Tanka for a Rainy Day

June2016 207.JPG

as for me, I am
content to live quietly—
as the rain
drips into small puddles
and glints in the sun

© Julie Thorndyke

first published in Yellow Moon 18 Summer 2005 p.13

Yellow Moon was a literary magazine 1997-2006 that helped many writers discover poetry, particularly short forms. I was fortunate to learn with and be encouraged by that community of poets under the leadership of Beverley George.

Recently in Ribbons and Gusts


Sotto Voce

white on white
a snow-bound cottage
framed by bare trees
those elusive shadows hold
echoes of you and me

for the darker moments
when sunrise
is too far distant
for comfort

bold red to hold
an abstract canvas
in the eye—
the tricks we learn
to survive this life

a swirl
of ocean blue—
in the midst
of our turbulence,
the red flag of desire

colour and line
define our world—
we capture
one moment, and seek
to unlock eternity

an arc of blue
cuts this corner of canvas—
always the detail,
the sotto voce
that enthralls me

© Julie Thorndyke

12 July, 2015, Muse Gallery Cafe

First published in Ribbons 11(3) Fall 2105 p.53

Sadly, Muse Gallery and Cafe have closed their doors for the time being.Let’s hope that it won’t be a permanent decision. I enjoyed viewing the work of our local artists, and appreciated the impetus they provided for this tanka sequence.

A luminous painting in the gallery also prompted this tanka, that appeared in Gusts 22 Fall/Winter 2015 p.8:


pale leaves
dripping with light
the gentleness
of our first touch,
your fingers on my neck

© Julie Thorndyke


Shadow Hunting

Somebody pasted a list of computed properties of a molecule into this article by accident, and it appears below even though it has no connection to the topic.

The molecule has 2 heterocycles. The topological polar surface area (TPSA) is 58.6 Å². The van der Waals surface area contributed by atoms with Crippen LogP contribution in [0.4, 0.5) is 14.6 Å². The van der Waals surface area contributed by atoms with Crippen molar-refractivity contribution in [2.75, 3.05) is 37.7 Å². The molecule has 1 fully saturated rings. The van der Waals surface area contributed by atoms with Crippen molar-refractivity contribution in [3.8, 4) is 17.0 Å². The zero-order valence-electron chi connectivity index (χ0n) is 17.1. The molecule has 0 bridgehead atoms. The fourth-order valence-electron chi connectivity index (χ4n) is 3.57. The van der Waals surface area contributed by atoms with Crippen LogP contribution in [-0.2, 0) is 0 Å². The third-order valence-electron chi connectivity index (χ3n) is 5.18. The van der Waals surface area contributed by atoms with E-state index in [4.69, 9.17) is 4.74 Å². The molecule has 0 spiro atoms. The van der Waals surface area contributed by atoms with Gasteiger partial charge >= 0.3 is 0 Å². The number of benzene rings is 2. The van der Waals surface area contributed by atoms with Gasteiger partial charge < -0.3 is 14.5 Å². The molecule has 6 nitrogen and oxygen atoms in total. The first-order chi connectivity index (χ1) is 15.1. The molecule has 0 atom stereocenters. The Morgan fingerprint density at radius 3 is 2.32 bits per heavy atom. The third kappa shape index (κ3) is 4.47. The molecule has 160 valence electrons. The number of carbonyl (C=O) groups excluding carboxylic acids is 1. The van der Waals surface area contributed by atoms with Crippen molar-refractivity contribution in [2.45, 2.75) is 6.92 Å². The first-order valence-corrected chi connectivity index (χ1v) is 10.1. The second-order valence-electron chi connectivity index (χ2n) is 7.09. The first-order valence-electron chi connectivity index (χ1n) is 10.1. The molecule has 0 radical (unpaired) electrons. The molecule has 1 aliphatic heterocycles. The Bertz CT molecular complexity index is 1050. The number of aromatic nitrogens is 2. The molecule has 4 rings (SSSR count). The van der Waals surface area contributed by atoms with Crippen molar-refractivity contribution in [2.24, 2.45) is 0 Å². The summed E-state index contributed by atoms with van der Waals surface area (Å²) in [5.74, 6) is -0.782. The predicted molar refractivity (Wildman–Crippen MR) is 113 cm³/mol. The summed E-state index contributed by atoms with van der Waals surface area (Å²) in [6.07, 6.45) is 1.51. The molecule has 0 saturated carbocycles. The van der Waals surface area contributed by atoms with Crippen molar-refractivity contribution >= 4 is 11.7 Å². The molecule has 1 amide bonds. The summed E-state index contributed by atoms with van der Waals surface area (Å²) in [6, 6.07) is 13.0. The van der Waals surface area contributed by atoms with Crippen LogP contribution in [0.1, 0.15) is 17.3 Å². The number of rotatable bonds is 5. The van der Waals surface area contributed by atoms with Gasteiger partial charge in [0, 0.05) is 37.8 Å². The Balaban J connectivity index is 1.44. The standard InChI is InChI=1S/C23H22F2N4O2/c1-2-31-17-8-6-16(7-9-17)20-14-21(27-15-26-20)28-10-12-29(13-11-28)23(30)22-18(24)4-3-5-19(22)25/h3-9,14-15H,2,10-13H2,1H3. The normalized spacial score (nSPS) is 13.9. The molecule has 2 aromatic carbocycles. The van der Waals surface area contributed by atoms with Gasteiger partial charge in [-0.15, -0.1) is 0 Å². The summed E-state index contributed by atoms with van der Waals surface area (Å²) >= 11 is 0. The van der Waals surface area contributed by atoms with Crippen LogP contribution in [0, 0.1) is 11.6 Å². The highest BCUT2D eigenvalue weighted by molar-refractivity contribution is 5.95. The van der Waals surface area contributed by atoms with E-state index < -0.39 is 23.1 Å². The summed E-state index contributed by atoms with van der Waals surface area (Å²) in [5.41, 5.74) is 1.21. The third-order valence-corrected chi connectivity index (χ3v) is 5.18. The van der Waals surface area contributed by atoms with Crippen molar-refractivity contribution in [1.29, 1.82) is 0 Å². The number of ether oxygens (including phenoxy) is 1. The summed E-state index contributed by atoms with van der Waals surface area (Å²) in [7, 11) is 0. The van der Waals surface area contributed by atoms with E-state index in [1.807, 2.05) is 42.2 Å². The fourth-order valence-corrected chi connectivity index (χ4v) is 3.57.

a sequence by Jan Dean and Julie Thorndyke

the road is long
the river wide, the sky high
no need to fear
life has many favours
when the wind is at your back

in this cave
there is no hint
of frost, sleet or gale
the fire heats my toes
and sends stories to tell            

fireside fingers
with wiggling toes cast shadows—
the first cinema
was a screen flickering
animals on a stone wall

horned monsters
shriek in the moonless night
she stokes red embers,
traces charcoal figures
of hunter and prey on limestone  

little remains
of their victory dance
beneath rubble
tangled hair, a bone gnawed bare
but thrills of a kill linger

sounds of footsteps
sliding over loose gravel
a reptile skin
dry and curled
too large for any snake              

muffled drumbeats
send warnings near and far
ignored by sly ones
a cape of scales comes forth
on the beast of prophesy

lightning comes
as if by his command
this night, children
pant with fear, women
look over their shoulders     

few understand
why men and women rise
again and  again
to defy their fate, leaving
torn petals, squashed seeds

on this voyage of life
together we may
travel even further
than we have dreamed              

Jan Dean and Julie Thorndyke 

first published LYNX 27:3 October 2012